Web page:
Download the funniest film screenplays here for free
We’re headed back to the inspiration station for another weekly installment of the best screenplays available to download for free. As we always say, the simplest way to learn about the craft is from the work of other screenwriters.
There are endless sources of inspiration that can be found by studying and analysing the traits and stylistic techniques of your favorite artists, helping you to fine-tune your script and discover new ways to make it stand out from the crowd.
We’ve compiled a list of some of Hollywood’s humorous classics so you can take your own personal masterclass to brush up on how to bring the funnies. Without further ado, let’s dig in!
Screenplay by Annie Mumolo and Kristen Wiig
Whether you love this film or you loathe it, there’s no denying funny gals Annie Mumolo (Bad Moms) & Kristen Wiig (The Skeleton Twins) broke new ground with their raunchy gag fest that presents female characters who indulge in humor that was previously saved for the dudes.
But what really cuts this screenplay above the rest is the way it interweaves light comedy, wicked mischief, and heartfelt moments with a lead character who is both vulnerable and strong, culminating in a movie that is as funny as it is tender.
Mean Girls (2004)
Screenplay by Tina Fey
Tina Fey’s (30 Rock) groundbreaking snarky teen comedy about female high school social cliques and the damaging effects they can have on girls is as relevant and funny now as it was back then, held together with illuminating performances from Rachel McAdams (The Notebook) and Lindsay Lohan (The Parent Trap).
Fey’s screenplay is a masterclass in how to be smart, funny, and unique with your writing, coining such iconic quotes as “you can’t sit with us” and (dare we say it) “I can’t help it if I’ve got a heavy flow and a wide-set vagina.” When the world is still throwing out lines from your script ten years later, you know you’ve made a classic.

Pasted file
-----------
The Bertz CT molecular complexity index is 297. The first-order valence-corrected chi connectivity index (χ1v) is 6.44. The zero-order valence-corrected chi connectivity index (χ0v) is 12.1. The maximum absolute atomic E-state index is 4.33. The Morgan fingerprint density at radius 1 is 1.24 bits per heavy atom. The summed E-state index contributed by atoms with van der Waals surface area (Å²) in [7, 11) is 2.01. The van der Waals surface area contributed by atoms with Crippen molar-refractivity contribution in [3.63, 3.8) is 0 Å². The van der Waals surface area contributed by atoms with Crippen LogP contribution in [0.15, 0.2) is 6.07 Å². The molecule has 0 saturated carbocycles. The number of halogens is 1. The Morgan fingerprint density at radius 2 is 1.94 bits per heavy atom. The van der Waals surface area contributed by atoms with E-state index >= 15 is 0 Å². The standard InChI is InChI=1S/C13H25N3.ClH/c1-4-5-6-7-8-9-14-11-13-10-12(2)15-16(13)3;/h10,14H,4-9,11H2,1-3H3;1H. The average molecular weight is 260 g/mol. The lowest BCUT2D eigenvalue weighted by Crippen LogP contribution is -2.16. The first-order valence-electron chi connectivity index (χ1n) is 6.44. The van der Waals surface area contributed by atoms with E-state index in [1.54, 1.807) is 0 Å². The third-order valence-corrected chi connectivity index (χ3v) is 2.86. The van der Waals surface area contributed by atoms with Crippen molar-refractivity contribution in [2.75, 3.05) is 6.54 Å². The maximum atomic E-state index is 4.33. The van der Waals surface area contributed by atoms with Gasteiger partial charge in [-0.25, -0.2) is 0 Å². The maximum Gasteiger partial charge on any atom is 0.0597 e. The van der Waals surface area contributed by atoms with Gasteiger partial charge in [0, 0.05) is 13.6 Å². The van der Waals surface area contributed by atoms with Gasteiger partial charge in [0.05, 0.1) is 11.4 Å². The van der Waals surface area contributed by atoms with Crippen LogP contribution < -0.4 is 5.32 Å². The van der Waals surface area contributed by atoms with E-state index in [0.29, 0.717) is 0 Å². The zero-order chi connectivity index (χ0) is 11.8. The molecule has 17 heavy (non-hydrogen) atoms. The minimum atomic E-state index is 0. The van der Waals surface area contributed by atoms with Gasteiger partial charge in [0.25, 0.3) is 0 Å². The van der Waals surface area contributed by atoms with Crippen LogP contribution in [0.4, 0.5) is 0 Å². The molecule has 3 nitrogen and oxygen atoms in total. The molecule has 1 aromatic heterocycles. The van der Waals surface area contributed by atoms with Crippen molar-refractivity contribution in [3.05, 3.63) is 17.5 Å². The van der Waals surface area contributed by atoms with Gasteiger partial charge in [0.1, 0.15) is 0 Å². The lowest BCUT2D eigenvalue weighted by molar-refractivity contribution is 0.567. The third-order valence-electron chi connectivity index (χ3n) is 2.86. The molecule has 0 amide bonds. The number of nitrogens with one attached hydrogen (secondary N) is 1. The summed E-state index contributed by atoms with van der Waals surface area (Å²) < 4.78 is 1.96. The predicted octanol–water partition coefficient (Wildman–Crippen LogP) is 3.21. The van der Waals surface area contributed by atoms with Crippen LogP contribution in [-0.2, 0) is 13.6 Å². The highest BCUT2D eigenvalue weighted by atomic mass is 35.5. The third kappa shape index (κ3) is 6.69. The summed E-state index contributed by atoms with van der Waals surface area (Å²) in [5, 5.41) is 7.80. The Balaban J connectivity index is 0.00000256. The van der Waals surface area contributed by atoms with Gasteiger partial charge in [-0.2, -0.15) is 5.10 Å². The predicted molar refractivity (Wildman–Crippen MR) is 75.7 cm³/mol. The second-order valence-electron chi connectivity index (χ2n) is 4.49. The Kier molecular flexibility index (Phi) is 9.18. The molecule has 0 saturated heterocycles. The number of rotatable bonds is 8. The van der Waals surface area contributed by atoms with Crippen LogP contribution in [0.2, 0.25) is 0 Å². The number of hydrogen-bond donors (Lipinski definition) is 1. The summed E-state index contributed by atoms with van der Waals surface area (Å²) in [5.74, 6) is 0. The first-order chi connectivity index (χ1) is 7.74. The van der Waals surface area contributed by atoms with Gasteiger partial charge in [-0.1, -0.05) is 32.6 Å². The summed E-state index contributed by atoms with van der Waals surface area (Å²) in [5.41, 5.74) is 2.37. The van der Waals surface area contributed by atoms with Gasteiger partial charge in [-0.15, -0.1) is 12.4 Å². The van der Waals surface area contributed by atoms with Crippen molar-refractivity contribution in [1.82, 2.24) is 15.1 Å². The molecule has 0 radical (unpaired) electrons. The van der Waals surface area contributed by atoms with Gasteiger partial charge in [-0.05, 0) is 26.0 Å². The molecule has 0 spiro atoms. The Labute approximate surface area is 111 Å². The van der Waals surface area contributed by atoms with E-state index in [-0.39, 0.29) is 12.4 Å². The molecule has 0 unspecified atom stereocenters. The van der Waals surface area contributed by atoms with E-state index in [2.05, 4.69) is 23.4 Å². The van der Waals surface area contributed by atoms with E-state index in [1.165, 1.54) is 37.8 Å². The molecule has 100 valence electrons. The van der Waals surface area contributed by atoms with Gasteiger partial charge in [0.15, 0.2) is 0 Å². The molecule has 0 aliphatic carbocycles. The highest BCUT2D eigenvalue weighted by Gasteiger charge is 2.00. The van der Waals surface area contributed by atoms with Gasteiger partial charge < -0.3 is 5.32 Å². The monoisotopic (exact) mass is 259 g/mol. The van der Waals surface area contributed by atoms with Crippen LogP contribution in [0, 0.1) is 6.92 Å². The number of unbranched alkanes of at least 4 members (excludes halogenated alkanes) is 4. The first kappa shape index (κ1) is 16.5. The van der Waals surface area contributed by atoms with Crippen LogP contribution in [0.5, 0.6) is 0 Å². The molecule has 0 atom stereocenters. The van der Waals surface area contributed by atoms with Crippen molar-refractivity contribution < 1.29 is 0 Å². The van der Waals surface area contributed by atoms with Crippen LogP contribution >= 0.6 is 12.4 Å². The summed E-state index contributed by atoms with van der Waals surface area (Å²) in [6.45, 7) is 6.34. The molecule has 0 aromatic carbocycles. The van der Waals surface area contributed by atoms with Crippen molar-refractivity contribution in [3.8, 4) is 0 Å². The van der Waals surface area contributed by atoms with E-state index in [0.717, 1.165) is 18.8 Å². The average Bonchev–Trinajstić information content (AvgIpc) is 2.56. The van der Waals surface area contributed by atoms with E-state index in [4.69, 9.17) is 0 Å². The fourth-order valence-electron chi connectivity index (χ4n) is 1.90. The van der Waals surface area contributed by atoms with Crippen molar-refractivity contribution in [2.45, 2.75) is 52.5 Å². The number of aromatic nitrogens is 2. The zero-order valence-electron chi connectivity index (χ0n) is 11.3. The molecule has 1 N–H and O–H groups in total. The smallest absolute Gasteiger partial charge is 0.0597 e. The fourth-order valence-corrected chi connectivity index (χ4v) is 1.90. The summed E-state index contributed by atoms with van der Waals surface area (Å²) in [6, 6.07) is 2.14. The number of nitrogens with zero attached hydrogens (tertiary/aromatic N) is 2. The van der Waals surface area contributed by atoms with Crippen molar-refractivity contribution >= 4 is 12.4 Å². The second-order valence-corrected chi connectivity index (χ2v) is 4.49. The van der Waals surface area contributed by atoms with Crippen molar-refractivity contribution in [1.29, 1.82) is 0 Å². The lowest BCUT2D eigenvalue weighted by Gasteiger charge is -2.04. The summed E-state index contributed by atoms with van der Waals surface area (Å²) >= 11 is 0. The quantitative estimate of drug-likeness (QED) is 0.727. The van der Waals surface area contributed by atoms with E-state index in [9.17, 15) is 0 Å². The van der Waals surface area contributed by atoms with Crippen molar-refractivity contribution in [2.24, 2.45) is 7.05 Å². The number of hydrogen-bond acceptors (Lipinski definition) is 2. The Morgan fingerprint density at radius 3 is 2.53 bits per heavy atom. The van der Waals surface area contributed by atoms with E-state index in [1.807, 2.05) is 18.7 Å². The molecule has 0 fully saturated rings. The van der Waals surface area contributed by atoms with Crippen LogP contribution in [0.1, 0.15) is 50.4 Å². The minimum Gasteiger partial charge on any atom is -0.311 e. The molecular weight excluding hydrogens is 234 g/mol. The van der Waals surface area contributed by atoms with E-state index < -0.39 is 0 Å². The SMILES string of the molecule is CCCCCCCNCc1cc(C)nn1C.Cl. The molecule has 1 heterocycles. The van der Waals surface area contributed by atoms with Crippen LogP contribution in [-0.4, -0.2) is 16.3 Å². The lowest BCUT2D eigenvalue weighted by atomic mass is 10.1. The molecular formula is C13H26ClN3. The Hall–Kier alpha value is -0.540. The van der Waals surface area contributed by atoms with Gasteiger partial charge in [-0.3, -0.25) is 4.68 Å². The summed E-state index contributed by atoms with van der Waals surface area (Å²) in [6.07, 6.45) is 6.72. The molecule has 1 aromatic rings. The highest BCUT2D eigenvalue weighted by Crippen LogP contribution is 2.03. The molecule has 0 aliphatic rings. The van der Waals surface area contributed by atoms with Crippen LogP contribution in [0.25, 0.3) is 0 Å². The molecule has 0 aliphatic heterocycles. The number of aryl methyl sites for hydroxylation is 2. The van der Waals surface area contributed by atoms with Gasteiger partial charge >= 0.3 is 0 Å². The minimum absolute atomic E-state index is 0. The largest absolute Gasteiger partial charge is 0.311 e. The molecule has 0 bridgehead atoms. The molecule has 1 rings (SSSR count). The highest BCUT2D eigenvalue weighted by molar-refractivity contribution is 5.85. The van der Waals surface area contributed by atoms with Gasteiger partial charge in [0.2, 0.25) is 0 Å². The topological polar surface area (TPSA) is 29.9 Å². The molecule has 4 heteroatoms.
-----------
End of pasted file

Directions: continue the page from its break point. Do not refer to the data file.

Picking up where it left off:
Planes, Trains & Automobiles (1987)
Screenplay by John Hughes
While Planes, Trains & Automobiles is by no means director John Hughes’s (The Breakfast Club) most celebrated flick, there’s a lot to be learned from the screenplay of this hilarious Steve Martin (The Jerk) / John Candy (Uncle Buck) double duo hit. As Script Reader Pro put it, “Essential reading if you’re writing a comedy road trip movie, or any comedy for that matter.”
Screenplay by Alexander Payne and Jim Taylor
Paul Giamatti (Cinderella Man), Thomas Haden Church (Tombstone), and Sandra Oh (Grey’s Anatomy) star in this middle-aged road movie about two guys who take a long trip through California’s wine country before one of them ties the knot.
A great example of how to convert a novel into a big-screen comedy, Alexander Payne (Nebraska) & Jim Taylor’s (Election) adaptation takes essential moments from the book and incorporates dangerous levels of snark to create a wickedly dark comedy full of middle-aged angst.
Stranger Than Fiction (2006)
Screenplay by Zach Helm
In this gloriously unique story starring Will Ferrell (Anchorman) as a man whose life becomes entangled (literally) within the narrative of a writer’s tragedy novel, Zach Helm (Mr. Magorium’s Wonder Emporium) cleverly crafts a book within a screenplay that manages to be tender, tragic, heartfelt, and hilarious, all in one.
Per Empire, “It might be Charlie Kaufman-lite, but this is a great date movie for the discerning — smart, ingenious, and heartwarming.”
There’s Something About Mary (1998)
Screenplay by Peter Farrelly, Bobby Farrelly, John J. Strauss, and Ed Decter
In the case of the Farrelly brothers’ peak 90s hit, it appears four heads were better than one to helm the screenplay for the laugh-a-minute romcom. One of the things many budding comedy writers forget to do is add set pieces to their screenplays, noted Script Writer Pro.
“From Ted (Ben Stiller) picking Mary (Cameron Diaz) up for prom, to getting arrested for cruising, read this script and learn how to elevate a simple situation into a big comedic set piece.”